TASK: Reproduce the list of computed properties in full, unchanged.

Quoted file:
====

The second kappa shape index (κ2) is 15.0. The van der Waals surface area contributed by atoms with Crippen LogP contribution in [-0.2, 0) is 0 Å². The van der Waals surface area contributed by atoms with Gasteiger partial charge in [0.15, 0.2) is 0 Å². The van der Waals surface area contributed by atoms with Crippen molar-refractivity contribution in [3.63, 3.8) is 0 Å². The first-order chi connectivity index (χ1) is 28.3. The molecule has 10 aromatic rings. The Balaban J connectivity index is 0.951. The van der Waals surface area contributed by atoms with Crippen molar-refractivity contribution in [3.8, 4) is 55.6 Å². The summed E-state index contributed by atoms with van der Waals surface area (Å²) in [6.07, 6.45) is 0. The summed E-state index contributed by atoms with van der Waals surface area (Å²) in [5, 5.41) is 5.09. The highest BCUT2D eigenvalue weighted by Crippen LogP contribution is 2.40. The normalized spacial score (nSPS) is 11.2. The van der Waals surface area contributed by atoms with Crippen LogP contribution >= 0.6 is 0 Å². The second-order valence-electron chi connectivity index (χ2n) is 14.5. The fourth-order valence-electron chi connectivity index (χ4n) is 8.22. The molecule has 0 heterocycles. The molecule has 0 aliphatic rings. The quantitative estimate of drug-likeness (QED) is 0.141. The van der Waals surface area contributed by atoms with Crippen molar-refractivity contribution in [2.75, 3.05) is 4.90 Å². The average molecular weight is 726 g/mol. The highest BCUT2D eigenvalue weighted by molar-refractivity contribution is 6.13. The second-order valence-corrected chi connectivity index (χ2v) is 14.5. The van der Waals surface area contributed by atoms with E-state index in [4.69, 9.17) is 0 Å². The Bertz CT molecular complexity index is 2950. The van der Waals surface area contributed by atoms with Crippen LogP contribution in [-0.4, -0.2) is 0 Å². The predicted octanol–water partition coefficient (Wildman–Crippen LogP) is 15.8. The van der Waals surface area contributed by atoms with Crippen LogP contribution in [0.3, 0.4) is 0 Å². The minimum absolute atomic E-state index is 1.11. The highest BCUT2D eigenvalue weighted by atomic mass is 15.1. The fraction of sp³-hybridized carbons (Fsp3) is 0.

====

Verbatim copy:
The second kappa shape index (κ2) is 15.0. The van der Waals surface area contributed by atoms with Crippen LogP contribution in [-0.2, 0) is 0 Å². The van der Waals surface area contributed by atoms with Gasteiger partial charge in [0.15, 0.2) is 0 Å². The van der Waals surface area contributed by atoms with Crippen molar-refractivity contribution in [3.63, 3.8) is 0 Å². The first-order chi connectivity index (χ1) is 28.3. The molecule has 10 aromatic rings. The Balaban J connectivity index is 0.951. The van der Waals surface area contributed by atoms with Crippen molar-refractivity contribution in [3.8, 4) is 55.6 Å². The summed E-state index contributed by atoms with van der Waals surface area (Å²) in [6.07, 6.45) is 0. The summed E-state index contributed by atoms with van der Waals surface area (Å²) in [5, 5.41) is 5.09. The highest BCUT2D eigenvalue weighted by Crippen LogP contribution is 2.40. The normalized spacial score (nSPS) is 11.2. The van der Waals surface area contributed by atoms with Crippen LogP contribution >= 0.6 is 0 Å². The second-order valence-electron chi connectivity index (χ2n) is 14.5. The fourth-order valence-electron chi connectivity index (χ4n) is 8.22. The molecule has 0 heterocycles. The molecule has 0 aliphatic rings. The quantitative estimate of drug-likeness (QED) is 0.141. The van der Waals surface area contributed by atoms with Crippen molar-refractivity contribution in [2.75, 3.05) is 4.90 Å². The average molecular weight is 726 g/mol. The highest BCUT2D eigenvalue weighted by molar-refractivity contribution is 6.13. The second-order valence-corrected chi connectivity index (χ2v) is 14.5. The van der Waals surface area contributed by atoms with E-state index in [4.69, 9.17) is 0 Å². The Bertz CT molecular complexity index is 2950. The van der Waals surface area contributed by atoms with Crippen LogP contribution in [-0.4, -0.2) is 0 Å². The predicted octanol–water partition coefficient (Wildman–Crippen LogP) is 15.8. The van der Waals surface area contributed by atoms with Crippen LogP contribution in [0.3, 0.4) is 0 Å². The minimum absolute atomic E-state index is 1.11. The highest BCUT2D eigenvalue weighted by atomic mass is 15.1. The fraction of sp³-hybridized carbons (Fsp3) is 0.